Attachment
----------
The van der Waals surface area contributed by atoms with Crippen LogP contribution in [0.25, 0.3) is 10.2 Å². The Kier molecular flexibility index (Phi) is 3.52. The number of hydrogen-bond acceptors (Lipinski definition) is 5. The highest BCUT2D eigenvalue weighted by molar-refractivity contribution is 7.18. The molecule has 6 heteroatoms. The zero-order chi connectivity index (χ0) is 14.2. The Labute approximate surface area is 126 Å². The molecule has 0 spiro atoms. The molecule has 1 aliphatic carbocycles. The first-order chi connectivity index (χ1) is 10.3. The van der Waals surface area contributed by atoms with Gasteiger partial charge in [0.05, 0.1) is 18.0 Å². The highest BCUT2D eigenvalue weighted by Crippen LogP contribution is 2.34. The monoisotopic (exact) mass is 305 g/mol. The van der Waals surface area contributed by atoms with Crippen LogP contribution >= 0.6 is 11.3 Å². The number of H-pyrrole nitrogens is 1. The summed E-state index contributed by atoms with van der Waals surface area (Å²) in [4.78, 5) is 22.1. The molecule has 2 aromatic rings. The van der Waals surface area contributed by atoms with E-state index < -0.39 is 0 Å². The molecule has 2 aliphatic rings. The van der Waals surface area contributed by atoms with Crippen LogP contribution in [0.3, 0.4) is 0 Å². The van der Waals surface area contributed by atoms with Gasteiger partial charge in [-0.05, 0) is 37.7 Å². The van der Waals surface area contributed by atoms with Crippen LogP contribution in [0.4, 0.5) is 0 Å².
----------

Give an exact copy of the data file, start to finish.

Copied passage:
The van der Waals surface area contributed by atoms with Crippen LogP contribution in [0.25, 0.3) is 10.2 Å². The Kier molecular flexibility index (Phi) is 3.52. The number of hydrogen-bond acceptors (Lipinski definition) is 5. The highest BCUT2D eigenvalue weighted by molar-refractivity contribution is 7.18. The molecule has 6 heteroatoms. The zero-order chi connectivity index (χ0) is 14.2. The Labute approximate surface area is 126 Å². The molecule has 0 spiro atoms. The molecule has 1 aliphatic carbocycles. The first-order chi connectivity index (χ1) is 10.3. The van der Waals surface area contributed by atoms with Gasteiger partial charge in [0.05, 0.1) is 18.0 Å². The highest BCUT2D eigenvalue weighted by Crippen LogP contribution is 2.34. The monoisotopic (exact) mass is 305 g/mol. The van der Waals surface area contributed by atoms with Crippen LogP contribution >= 0.6 is 11.3 Å². The number of H-pyrrole nitrogens is 1. The summed E-state index contributed by atoms with van der Waals surface area (Å²) in [4.78, 5) is 22.1. The molecule has 2 aromatic rings. The van der Waals surface area contributed by atoms with E-state index < -0.39 is 0 Å². The molecule has 2 aliphatic rings. The van der Waals surface area contributed by atoms with Crippen LogP contribution in [0.3, 0.4) is 0 Å². The van der Waals surface area contributed by atoms with Gasteiger partial charge in [-0.05, 0) is 37.7 Å². The van der Waals surface area contributed by atoms with Crippen LogP contribution in [0.4, 0.5) is 0 Å².